Orchid Care

During a visit to the National Botanic Garden and Conservatory in Washington DC this winter, I was struck by the variety in the orchid collection. The range of sizes, from tiny 1/2 inch blooms to 5 inch show stoppers, was really interesting. I was also impressed by the speckled varieties. It was hard not to get a little photo happy when I came upon them!

I won't claim to know much about these plants. I do know that I think they are beautiful and, that judging by the numbers you see in the home improvement stores, people are buying them and enjoying them. But, I haven't tried them before. I think I've seen too many others attempt to care for them and fail. Enter, Martha.

I called on a good friend and home gardner to share her best practices for orchid care. She keeps a large orchid collection in her dining room, and she's become her community's "orchid saver." Whenever someone "fails" at an orchid plant or gives up on it after it blooms, she takes it in and nurtures it back to health. The plants enjoy westerly light on two window-side tables where they compliment an eclectic collection of her mother's post-impressionist and abstract paintings. 

When I asked if she'd share some secrets about her orchid collection, she told me that she thought she'd just been lucky and found some good light for them. But when we sat down this month, I learned a whole lot more about orchids than I ever expected to. 

The oldest plants in her collection have been with her for ten years. She bought them at a sale benefitting the library in Upper Jay, New York, near her own farm. Those plants, donated to the library by local orchid lover Ellen Metcalf, seem as happy and healthy as the ones given to her recently by friends who couldn't quite figure them out. "People give me dying orchids and I re-pot them," says Martha. She picked up a few others at home improvement stores, where she says she can find them at a huge markdown post bloom for as little as $5 a plant. "The orchids you find at home improvement stores are often phalaenopsis. They are the most common variety, and they are the easiest to care for."

This is good news for me. It means that the less expensive plants are the right place for beginning orchid gardeners to start. However, she warns, "sometimes you'll notice that chain stores dye them with colored water to alter the flower color. When you bring them home, you'll often find that the next flowers are ivory or white colored."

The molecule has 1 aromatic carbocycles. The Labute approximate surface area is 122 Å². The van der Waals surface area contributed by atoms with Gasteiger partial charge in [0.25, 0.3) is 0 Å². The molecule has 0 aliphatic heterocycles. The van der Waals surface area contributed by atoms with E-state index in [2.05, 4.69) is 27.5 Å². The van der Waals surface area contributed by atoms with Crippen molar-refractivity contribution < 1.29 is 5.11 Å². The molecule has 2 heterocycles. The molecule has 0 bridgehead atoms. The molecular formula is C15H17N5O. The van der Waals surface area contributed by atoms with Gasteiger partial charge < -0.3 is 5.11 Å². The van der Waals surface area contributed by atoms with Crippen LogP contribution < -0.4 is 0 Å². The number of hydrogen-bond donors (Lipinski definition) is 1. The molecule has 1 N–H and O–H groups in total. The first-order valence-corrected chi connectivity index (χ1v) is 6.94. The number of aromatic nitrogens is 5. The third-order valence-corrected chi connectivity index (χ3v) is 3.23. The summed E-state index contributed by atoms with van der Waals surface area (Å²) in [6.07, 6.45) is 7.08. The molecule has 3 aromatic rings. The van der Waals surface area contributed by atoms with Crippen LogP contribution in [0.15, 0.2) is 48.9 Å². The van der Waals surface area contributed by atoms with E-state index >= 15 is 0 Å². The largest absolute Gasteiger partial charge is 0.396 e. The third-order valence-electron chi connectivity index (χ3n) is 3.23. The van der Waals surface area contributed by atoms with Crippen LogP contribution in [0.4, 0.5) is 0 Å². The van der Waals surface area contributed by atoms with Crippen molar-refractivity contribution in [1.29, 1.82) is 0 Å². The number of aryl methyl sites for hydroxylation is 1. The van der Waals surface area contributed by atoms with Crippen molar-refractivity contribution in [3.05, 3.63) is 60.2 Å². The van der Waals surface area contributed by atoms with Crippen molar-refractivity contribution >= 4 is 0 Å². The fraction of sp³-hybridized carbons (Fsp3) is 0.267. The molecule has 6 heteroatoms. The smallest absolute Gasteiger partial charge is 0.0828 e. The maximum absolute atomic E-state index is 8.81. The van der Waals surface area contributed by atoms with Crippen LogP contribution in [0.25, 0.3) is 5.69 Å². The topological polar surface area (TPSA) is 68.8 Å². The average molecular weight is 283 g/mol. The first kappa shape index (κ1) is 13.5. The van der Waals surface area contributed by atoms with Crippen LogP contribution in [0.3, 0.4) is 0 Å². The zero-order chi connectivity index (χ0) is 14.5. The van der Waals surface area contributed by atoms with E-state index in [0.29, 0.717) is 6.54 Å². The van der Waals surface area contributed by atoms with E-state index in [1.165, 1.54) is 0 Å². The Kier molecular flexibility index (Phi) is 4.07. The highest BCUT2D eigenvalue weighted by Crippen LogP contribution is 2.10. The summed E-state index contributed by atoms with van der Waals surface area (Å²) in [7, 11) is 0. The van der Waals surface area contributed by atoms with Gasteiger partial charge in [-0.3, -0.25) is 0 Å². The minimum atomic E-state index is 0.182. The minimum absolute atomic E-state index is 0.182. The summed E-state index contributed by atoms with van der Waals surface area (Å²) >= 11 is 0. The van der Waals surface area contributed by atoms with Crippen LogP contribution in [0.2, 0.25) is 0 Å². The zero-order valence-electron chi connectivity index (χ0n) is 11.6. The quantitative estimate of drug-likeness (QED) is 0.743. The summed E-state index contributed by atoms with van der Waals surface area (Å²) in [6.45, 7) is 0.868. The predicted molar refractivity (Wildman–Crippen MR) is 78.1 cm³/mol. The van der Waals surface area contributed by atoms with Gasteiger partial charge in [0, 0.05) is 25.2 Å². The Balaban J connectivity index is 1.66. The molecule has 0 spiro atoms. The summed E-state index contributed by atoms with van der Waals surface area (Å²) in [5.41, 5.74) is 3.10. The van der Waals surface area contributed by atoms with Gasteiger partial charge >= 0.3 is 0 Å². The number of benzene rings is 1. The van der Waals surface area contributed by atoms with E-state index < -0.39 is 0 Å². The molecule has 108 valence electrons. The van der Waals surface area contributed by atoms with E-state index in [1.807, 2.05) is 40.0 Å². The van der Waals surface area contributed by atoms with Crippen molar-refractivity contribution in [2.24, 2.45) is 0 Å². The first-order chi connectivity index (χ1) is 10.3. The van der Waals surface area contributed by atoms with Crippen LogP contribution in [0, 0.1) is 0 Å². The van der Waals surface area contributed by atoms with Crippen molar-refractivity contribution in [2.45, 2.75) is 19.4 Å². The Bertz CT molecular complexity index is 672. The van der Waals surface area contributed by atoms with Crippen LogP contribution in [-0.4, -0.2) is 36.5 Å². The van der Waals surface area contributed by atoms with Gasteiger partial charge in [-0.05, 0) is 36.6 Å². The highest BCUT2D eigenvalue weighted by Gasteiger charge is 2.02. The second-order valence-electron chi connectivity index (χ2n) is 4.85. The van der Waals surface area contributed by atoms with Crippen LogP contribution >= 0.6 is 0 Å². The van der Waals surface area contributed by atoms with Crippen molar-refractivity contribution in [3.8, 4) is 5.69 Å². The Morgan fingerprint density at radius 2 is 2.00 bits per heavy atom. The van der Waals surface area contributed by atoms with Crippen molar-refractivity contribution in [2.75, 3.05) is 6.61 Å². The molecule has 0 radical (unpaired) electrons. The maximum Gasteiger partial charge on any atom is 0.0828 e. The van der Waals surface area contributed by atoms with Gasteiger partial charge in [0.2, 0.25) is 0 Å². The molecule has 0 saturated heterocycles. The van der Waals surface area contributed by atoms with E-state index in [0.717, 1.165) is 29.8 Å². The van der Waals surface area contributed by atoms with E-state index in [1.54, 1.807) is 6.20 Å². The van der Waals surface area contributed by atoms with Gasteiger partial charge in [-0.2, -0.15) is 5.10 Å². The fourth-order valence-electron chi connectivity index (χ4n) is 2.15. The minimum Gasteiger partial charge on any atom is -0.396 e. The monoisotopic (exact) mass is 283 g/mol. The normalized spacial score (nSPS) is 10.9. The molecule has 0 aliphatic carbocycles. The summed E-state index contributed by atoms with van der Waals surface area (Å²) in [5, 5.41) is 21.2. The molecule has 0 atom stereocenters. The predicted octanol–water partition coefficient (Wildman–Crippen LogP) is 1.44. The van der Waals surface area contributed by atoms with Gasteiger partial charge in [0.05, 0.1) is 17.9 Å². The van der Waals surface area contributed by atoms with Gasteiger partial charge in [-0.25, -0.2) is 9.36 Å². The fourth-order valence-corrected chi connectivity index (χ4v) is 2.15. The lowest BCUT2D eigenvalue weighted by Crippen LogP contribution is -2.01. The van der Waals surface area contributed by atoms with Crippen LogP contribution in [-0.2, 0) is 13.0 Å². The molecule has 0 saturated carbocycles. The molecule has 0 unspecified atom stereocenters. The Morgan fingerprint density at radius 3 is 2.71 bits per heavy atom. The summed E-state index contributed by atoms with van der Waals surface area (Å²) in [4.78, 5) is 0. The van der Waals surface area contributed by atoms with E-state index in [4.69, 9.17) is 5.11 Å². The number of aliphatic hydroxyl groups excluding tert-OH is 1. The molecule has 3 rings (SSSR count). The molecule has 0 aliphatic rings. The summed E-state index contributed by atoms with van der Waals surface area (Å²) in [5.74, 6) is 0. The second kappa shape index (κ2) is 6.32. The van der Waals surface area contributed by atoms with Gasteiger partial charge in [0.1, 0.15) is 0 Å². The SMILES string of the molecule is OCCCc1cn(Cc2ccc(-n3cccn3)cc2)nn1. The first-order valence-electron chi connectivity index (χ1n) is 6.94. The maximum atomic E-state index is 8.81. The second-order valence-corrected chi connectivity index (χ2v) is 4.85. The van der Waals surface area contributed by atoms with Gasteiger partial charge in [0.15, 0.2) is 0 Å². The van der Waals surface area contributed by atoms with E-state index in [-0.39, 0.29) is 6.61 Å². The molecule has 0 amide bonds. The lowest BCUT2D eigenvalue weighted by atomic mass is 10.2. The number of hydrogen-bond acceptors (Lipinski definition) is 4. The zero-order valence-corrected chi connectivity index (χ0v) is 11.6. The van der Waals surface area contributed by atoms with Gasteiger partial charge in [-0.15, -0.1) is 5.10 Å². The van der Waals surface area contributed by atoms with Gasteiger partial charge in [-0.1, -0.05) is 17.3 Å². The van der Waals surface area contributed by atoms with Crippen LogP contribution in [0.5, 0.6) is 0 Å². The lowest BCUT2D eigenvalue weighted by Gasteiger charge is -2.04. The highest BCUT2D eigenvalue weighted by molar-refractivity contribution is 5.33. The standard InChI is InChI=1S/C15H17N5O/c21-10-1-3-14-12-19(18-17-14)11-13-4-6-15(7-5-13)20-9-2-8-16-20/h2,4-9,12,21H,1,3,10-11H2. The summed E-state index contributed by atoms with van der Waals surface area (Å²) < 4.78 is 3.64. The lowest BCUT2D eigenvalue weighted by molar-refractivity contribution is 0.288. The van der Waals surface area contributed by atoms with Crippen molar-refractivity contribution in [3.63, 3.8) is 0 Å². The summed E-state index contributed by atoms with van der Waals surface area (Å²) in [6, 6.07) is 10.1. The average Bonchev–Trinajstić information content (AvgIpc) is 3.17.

"With orchids, you have to be patient," says Martha.

"Bonsai patient," I replied. But when I thought about it, I also spend inordinate amounts of time waiting and wishing for plants to bloom. I'm thinking that some of the differences in my thoughts towards them are rooted in how little orchid plants physically change between blooms.

"Orchids get some moisture from the air, that's why you'll see their roots spilling out over the tops of planters. They can also photosynthesize through their roots," says Martha. "Which explains why you find many of them growing in clear pots." Martha's collection occupies a variety of clear plastic and glass pots and a number of ceramic vessels. "They don't like soil. They need wood chips or coconut bark." Martha swears by rePotme.com's coconut and vermiculite orchid mix. She adds, "You can tell that a plant is doing well if there is a dark red line around the edge of the leaf." 

Every ten days, Martha gives them between 1/4 and 3/4 cups of water, depending on the size of the plant. She notes that others have success giving their plants an ice cube each a day. Watering every ten days feels more convenient to her, and she worries that the ice might burn the orchids' roots. They also like to be misted, she says.

When things are going well, the orchids bloom every six months for two months at at time. I'm thinking that the long bloom time is a payoff for the patience along the way. Martha's collection includes cream, white, pink, purple, yellow, and variegated (purple with darker purple) varieties. 

Every six months, she gives them a few drops each of Orchid Love fertilizer (a kelp and "liquid fish" concoction) mixed into the water.

After blooming she cuts the stems back to within two to three inches of the soil so that nutrients are not sent back up the stem. Cut the stem just above a node so that another stem can begin. (see photo) If the leaves collect dust they can be cleaned with a soft cloth and some gentle soapy water.

In essence, she says, "orchids need food and six months. For me, they were easy. I never expected to keep orchids as a hobby." 

If you happen to receive a lovely orchid plant in the near future, perhaps for the upcoming February "holiday of love," I hope these notes will prove helpful. I certainly learned a lot from my friend. Our conversations usually center around our two young boys and their appreciation for Pokemon cards. It was a relief just to have a few moments to talk flowers with her! 

As always, I appreciate your comments and questions, and I especially appreciate any suggestions you might have for future articles.


Update! Martha checked back in with me the following week. The first of her orchids had bloomed and now, half way through January, nearly every one of them is about to put out a shower of blossoms. She says it is the first time, in her experience, that all of her plants have bloomed at or near the same time. It is going to be a beautiful show.